The crumb on this bread was unlike anything I have ever made before, it is incredibly soft, and creamy on the tongue. The crust was lightly crisp, and not as thick as I would have expected given the overnight retarding. I would definetly make sure this bread is cooked long enough, and hot enough as it has a good deal of water from the soaker, and it needs a thourough bake to fully dry out.


Dsnyder once refered to this bread as a "flavor bomb" and I would enthusiasticly agree with that assessment. It has wonderful tart notes from the levain, and a lovely complexity from the soaked grains. I hope you all get the chance to make this bread sometime to fully experience how delicious it is.


Happy Baking


Kevin

LindyD's picture

Mystery of page 249 solved.

February 10, 2009 - 3:56pm -- LindyD
Forums: 

I've been curious why Jeffrey Hamelman's unkneaded six-fold French bread appears at page 249 in some copies of his book, "Bread," while other copies show a recipe for beer bread.


So I went to the KFA baking circle forum and asked the question.  A nice member there e-mailed King Arthur and received the following response from Jeffrey Hamelman:

ryeaskrye's picture

Sourdough vs. Yeast rise times?

January 22, 2009 - 4:30pm -- ryeaskrye

I need some help with a rising time question.


I am going to try an experiment this weekend and bake baguettes using sourdough only and no baker's yeast. I am basing this on Hamelman's Baguettes with Pâte Fermentée and just built my sourdough fermentée.


Hamelman's yeasted recipe calls for a bulk fermentation of 2 hours and a final fermentation of 1 to 1.5 hours. If I understand correctly, when using sourdough versus baker's yeast, rise times increase.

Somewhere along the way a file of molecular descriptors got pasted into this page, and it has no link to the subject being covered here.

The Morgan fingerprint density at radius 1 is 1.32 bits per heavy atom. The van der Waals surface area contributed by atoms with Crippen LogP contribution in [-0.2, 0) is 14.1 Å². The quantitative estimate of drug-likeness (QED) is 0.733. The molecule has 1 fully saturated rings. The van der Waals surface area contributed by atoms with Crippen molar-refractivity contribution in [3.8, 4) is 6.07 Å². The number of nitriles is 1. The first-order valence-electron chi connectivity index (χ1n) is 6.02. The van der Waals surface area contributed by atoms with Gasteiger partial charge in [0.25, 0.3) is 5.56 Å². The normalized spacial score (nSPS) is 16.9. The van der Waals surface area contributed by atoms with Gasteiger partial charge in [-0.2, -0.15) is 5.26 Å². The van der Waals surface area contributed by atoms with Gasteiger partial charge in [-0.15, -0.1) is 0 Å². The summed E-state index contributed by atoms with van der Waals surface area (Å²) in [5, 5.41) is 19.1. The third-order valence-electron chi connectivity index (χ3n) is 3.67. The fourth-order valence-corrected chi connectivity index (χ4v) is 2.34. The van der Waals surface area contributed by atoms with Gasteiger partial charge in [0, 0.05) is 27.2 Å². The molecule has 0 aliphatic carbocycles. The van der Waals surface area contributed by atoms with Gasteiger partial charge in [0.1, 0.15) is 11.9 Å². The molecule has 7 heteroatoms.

crunchy's picture
crunchy

Last weekend I finally had time for baking, after a long and exhausting week. Continuing the exploration of Hamelman's book "Bread", I ventured into the Detmolder method section. I love ryes and I love a good challenge, so naturally the three-stage 90% rye had to be made. My rye starter is always very lively, but to my surprise, it was going out of control by the end of the third build. The final dough was a sticky mess; in fact, it resembled clay more than any sort of dough. Hamelman warns not to add more flour even if the dough is tacky. I stuck to his advice. This is what came out of the oven.


I waited a day before cutting into it to let the crumb set fully. This loaf was sweeter than any other rye I've made before. The crust was delectably crunchy and almost nutty. The crumb was dense, as could be expected of a 90% rye, yet moist and airy.Det90ryecrumb


That same weekend I also made a whole wheat muligrain (pg.169). Hamelman recommends some grains, but leaves the choice largely up to the baker. I used a combination of wheat and rye berries, corn meal, millet, and sunflower seeds. The flavor was incredibly rich and deep, with a tender whole grain presence in the middle and a lingering sweet honey finish.


And finally, there was a Vermont sourdough (pg. 153), also delicious. The dough was a pleasure to work with. This book is a tremendous resource, I can't recommend it enough.